Clarity is often king in organizational dynamics. Words do matter and clear communication is vital for healthy teams. As hard as it is for me to zero in on one idea, I know a huge part of my job as a leader is to help people understand our vision and where we are going next to try to realize it (as well as I know at the time).

While this is true, there is a paradox when it comes to clarity and organizational health.

Some things are actually fuzzy on a healthy team. Indistinct. Muddled. Unclear.

As strange as that seems, in an age of instant and constant information, it’s actually healthy.

Let me give some examples.

Here are 3 areas of fuzziness on a healthy team:

The lines of authority are blurred

In some of the healthiest organizations I know, the organizational chart doesn’t matter as much in accomplishing the vision. It’s often “fuzzy” in regards to who is in charge at any given time. One person doesn’t have all the ideas or all the answers. Everyone has an equally important role to play, and while everyone knows what is expected of them, who is “in charge” is determined by what is being attempted at the time.

Leadership often depends on the task being performed. People lead based on their passions and gifting, more than because of their position, title or job description. In fact, those may change as needed to fit the current organizational challenges and opportunities.

There aren’t a lot of burdensome rules

Obviously an organization needs structure. Rules have to be in place. But on healthy teams, rules are designed to enhance, not limit growth. Rules help keep people empowered not controlled – and likely there are fewer of them. Bureaucracy diminishes progress and frustrates the team.

Granted, this fuzziness can produce a lot of gray areas, which can even be messy at times, but removing all the hard lines around people promotes their individual creativity and encourages innovation for the team.

Some things are subject to change quickly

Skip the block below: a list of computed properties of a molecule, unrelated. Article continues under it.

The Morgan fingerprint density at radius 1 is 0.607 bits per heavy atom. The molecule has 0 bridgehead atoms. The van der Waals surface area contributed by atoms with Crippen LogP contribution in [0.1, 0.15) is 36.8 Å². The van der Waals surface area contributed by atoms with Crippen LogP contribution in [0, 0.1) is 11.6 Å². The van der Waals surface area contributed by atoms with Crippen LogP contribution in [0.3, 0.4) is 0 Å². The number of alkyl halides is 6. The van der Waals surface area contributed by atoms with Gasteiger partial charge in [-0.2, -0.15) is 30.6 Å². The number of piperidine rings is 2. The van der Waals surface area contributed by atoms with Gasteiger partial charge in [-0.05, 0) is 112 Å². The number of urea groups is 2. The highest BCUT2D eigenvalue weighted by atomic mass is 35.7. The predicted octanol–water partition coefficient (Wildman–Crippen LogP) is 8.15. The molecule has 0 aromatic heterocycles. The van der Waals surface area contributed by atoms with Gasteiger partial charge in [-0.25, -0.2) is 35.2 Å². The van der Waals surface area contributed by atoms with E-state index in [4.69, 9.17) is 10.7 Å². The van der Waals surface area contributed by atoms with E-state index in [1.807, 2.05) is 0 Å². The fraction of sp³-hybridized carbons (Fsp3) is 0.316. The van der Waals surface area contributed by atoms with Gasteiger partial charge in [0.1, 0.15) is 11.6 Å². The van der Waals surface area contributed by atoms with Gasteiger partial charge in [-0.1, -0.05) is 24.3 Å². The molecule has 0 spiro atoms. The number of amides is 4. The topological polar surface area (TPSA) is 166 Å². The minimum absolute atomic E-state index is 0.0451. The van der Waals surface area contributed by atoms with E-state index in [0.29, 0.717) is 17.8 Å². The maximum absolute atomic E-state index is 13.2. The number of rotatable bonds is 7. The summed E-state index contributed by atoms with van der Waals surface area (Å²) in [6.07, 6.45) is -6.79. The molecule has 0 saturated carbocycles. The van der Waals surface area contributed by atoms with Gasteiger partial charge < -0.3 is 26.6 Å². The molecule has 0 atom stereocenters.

Certain things like vision and values are concrete. They aren’t changeable. In a healthy environment, however, methods of accomplishing the vision are always held loosely. There is no sense of ownership or entitlement to a way of doing things. As needs change, the team can quickly adapt without a ton of push back and resistance.

Admittedly, this can cause some uneasiness for those who favor structure. That’s where the fuzziness can get uncomfortable, but the team has an attitude of unity, so even people more resistant to change can embrace it.

I am certainly not promoting fuzziness. I would still aim for clarity – whenever possible. Even in times of uncertainty some things, such as the values which drive the team should be clear. But, just as life is often full of unknowns – even messy – so is life on a healthy team. Figuring out how to navigate through these times and keep the team moving forward together is a part of good leadership.

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Ron Edmondson

Author Ron Edmondson

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Join the discussion 15 Comments

  • Jenom says:

    Thanks Pastor. This is insightful and helpful.

  • Jim Pemberton says:

    Anther dynamic is that no two people are like and they must fill the positions. You might have particular purposes, functions, goals, tasks, etc. slated for each position. However, different people fit different positions differently. This plays out in a variety of ways. For example:

    1) People grow. Hopefully, your people are growing in their knowledge and experience. This means that they may be able to advance in their positions, either by a promotion to a new position or by warranting an advancement in the same position. Even if they remain in he same position, they may be able to contribute in a different way by assuming new roles they either weren’t being done before, or by relieving someone else of some things who had been previously overburdened. Often it results in a slight re-organization within the team.